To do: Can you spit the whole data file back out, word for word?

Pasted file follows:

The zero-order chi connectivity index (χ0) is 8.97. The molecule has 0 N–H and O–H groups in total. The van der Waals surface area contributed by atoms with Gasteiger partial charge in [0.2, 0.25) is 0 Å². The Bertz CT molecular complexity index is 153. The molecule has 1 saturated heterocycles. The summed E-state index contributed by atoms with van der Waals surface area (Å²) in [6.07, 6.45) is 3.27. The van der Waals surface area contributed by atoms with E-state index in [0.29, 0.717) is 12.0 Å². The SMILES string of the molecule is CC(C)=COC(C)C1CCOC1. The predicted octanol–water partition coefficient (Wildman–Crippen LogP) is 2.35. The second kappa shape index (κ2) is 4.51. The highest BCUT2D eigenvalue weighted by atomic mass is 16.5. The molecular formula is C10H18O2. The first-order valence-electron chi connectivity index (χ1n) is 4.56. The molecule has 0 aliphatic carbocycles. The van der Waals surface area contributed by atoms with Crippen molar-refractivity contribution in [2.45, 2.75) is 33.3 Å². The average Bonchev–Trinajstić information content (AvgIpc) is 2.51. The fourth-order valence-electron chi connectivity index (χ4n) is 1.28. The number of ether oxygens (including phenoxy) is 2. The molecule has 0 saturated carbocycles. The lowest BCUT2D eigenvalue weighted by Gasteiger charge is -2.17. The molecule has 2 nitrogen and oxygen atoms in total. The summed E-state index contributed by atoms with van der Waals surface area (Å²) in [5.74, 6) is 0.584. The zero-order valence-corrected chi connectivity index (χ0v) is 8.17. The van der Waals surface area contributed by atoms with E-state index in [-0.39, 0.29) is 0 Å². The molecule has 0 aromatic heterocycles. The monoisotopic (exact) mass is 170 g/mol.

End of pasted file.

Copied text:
The zero-order chi connectivity index (χ0) is 8.97. The molecule has 0 N–H and O–H groups in total. The van der Waals surface area contributed by atoms with Gasteiger partial charge in [0.2, 0.25) is 0 Å². The Bertz CT molecular complexity index is 153. The molecule has 1 saturated heterocycles. The summed E-state index contributed by atoms with van der Waals surface area (Å²) in [6.07, 6.45) is 3.27. The van der Waals surface area contributed by atoms with E-state index in [0.29, 0.717) is 12.0 Å². The SMILES string of the molecule is CC(C)=COC(C)C1CCOC1. The predicted octanol–water partition coefficient (Wildman–Crippen LogP) is 2.35. The second kappa shape index (κ2) is 4.51. The highest BCUT2D eigenvalue weighted by atomic mass is 16.5. The molecular formula is C10H18O2. The first-order valence-electron chi connectivity index (χ1n) is 4.56. The molecule has 0 aliphatic carbocycles. The van der Waals surface area contributed by atoms with Crippen molar-refractivity contribution in [2.45, 2.75) is 33.3 Å². The average Bonchev–Trinajstić information content (AvgIpc) is 2.51. The fourth-order valence-electron chi connectivity index (χ4n) is 1.28. The number of ether oxygens (including phenoxy) is 2. The molecule has 0 saturated carbocycles. The lowest BCUT2D eigenvalue weighted by Gasteiger charge is -2.17. The molecule has 2 nitrogen and oxygen atoms in total. The summed E-state index contributed by atoms with van der Waals surface area (Å²) in [5.74, 6) is 0.584. The zero-order valence-corrected chi connectivity index (χ0v) is 8.17. The van der Waals surface area contributed by atoms with E-state index in [-0.39, 0.29) is 0 Å². The molecule has 0 aromatic heterocycles. The monoisotopic (exact) mass is 170 g/mol.